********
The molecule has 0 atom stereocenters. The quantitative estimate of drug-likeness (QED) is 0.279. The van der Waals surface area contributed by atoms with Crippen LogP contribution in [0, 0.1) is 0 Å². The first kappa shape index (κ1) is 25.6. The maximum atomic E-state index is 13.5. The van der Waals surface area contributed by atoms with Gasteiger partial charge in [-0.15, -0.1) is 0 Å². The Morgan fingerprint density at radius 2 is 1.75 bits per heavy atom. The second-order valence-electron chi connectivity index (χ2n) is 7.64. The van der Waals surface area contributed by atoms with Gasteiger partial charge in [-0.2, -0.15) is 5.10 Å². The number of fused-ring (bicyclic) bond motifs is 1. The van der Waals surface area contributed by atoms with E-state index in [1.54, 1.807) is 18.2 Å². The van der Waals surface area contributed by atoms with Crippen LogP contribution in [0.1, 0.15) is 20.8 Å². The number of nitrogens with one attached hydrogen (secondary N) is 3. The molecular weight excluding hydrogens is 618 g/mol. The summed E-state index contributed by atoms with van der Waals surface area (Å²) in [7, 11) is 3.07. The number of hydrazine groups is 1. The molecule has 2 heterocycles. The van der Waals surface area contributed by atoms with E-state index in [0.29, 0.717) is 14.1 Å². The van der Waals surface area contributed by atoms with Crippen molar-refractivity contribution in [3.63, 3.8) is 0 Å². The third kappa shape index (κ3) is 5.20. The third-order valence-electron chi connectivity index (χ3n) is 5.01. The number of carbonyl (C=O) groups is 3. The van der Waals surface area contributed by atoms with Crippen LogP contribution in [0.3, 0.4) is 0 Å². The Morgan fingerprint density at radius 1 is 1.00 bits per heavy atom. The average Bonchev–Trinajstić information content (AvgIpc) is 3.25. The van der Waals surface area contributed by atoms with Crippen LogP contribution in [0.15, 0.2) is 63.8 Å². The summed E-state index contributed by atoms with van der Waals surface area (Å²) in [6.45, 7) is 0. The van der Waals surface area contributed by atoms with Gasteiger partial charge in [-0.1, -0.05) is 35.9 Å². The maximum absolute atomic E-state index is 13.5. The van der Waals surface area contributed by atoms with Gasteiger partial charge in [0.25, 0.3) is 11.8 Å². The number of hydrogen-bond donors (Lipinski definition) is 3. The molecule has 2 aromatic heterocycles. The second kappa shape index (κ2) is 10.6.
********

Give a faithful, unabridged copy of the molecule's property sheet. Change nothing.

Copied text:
The molecule has 0 atom stereocenters. The quantitative estimate of drug-likeness (QED) is 0.279. The van der Waals surface area contributed by atoms with Crippen LogP contribution in [0, 0.1) is 0 Å². The first kappa shape index (κ1) is 25.6. The maximum atomic E-state index is 13.5. The van der Waals surface area contributed by atoms with Gasteiger partial charge in [-0.15, -0.1) is 0 Å². The Morgan fingerprint density at radius 2 is 1.75 bits per heavy atom. The second-order valence-electron chi connectivity index (χ2n) is 7.64. The van der Waals surface area contributed by atoms with Gasteiger partial charge in [-0.2, -0.15) is 5.10 Å². The number of fused-ring (bicyclic) bond motifs is 1. The van der Waals surface area contributed by atoms with E-state index in [1.54, 1.807) is 18.2 Å². The van der Waals surface area contributed by atoms with Crippen LogP contribution in [0.1, 0.15) is 20.8 Å². The number of nitrogens with one attached hydrogen (secondary N) is 3. The molecular weight excluding hydrogens is 618 g/mol. The summed E-state index contributed by atoms with van der Waals surface area (Å²) in [7, 11) is 3.07. The number of hydrazine groups is 1. The molecule has 2 heterocycles. The van der Waals surface area contributed by atoms with E-state index in [0.29, 0.717) is 14.1 Å². The van der Waals surface area contributed by atoms with Crippen molar-refractivity contribution in [3.63, 3.8) is 0 Å². The third kappa shape index (κ3) is 5.20. The third-order valence-electron chi connectivity index (χ3n) is 5.01. The number of carbonyl (C=O) groups is 3. The van der Waals surface area contributed by atoms with Crippen LogP contribution in [0.3, 0.4) is 0 Å². The Morgan fingerprint density at radius 1 is 1.00 bits per heavy atom. The average Bonchev–Trinajstić information content (AvgIpc) is 3.25. The van der Waals surface area contributed by atoms with Crippen LogP contribution in [0.15, 0.2) is 63.8 Å². The summed E-state index contributed by atoms with van der Waals surface area (Å²) in [6.45, 7) is 0. The van der Waals surface area contributed by atoms with Gasteiger partial charge in [-0.1, -0.05) is 35.9 Å². The maximum absolute atomic E-state index is 13.5. The van der Waals surface area contributed by atoms with Gasteiger partial charge in [0.25, 0.3) is 11.8 Å². The number of hydrogen-bond donors (Lipinski definition) is 3. The molecule has 2 aromatic heterocycles. The second kappa shape index (κ2) is 10.6.